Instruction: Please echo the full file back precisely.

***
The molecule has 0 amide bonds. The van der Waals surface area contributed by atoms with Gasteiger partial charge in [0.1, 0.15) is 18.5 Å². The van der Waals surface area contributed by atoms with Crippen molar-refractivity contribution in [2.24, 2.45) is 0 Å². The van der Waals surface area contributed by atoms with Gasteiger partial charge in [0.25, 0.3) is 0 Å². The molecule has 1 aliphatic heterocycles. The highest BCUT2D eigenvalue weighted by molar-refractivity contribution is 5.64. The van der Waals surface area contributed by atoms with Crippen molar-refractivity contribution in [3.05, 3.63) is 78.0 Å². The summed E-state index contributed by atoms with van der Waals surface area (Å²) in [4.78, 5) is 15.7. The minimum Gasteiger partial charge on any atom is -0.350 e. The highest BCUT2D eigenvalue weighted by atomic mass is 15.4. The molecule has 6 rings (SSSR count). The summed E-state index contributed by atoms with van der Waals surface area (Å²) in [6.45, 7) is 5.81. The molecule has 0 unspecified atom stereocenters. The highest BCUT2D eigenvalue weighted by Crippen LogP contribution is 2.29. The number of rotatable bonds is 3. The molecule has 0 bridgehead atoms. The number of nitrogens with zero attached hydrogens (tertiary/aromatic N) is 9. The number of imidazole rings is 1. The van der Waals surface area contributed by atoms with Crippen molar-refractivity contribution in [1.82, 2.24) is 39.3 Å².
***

The molecule has 0 amide bonds. The van der Waals surface area contributed by atoms with Gasteiger partial charge in [0.1, 0.15) is 18.5 Å². The van der Waals surface area contributed by atoms with Crippen molar-refractivity contribution in [2.24, 2.45) is 0 Å². The van der Waals surface area contributed by atoms with Gasteiger partial charge in [0.25, 0.3) is 0 Å². The molecule has 1 aliphatic heterocycles. The highest BCUT2D eigenvalue weighted by molar-refractivity contribution is 5.64. The van der Waals surface area contributed by atoms with Crippen molar-refractivity contribution in [3.05, 3.63) is 78.0 Å². The summed E-state index contributed by atoms with van der Waals surface area (Å²) in [4.78, 5) is 15.7. The minimum Gasteiger partial charge on any atom is -0.350 e. The highest BCUT2D eigenvalue weighted by atomic mass is 15.4. The molecule has 6 rings (SSSR count). The summed E-state index contributed by atoms with van der Waals surface area (Å²) in [6.45, 7) is 5.81. The molecule has 0 unspecified atom stereocenters. The highest BCUT2D eigenvalue weighted by Crippen LogP contribution is 2.29. The number of rotatable bonds is 3. The molecule has 0 bridgehead atoms. The number of nitrogens with zero attached hydrogens (tertiary/aromatic N) is 9. The number of imidazole rings is 1. The van der Waals surface area contributed by atoms with Crippen molar-refractivity contribution in [1.82, 2.24) is 39.3 Å².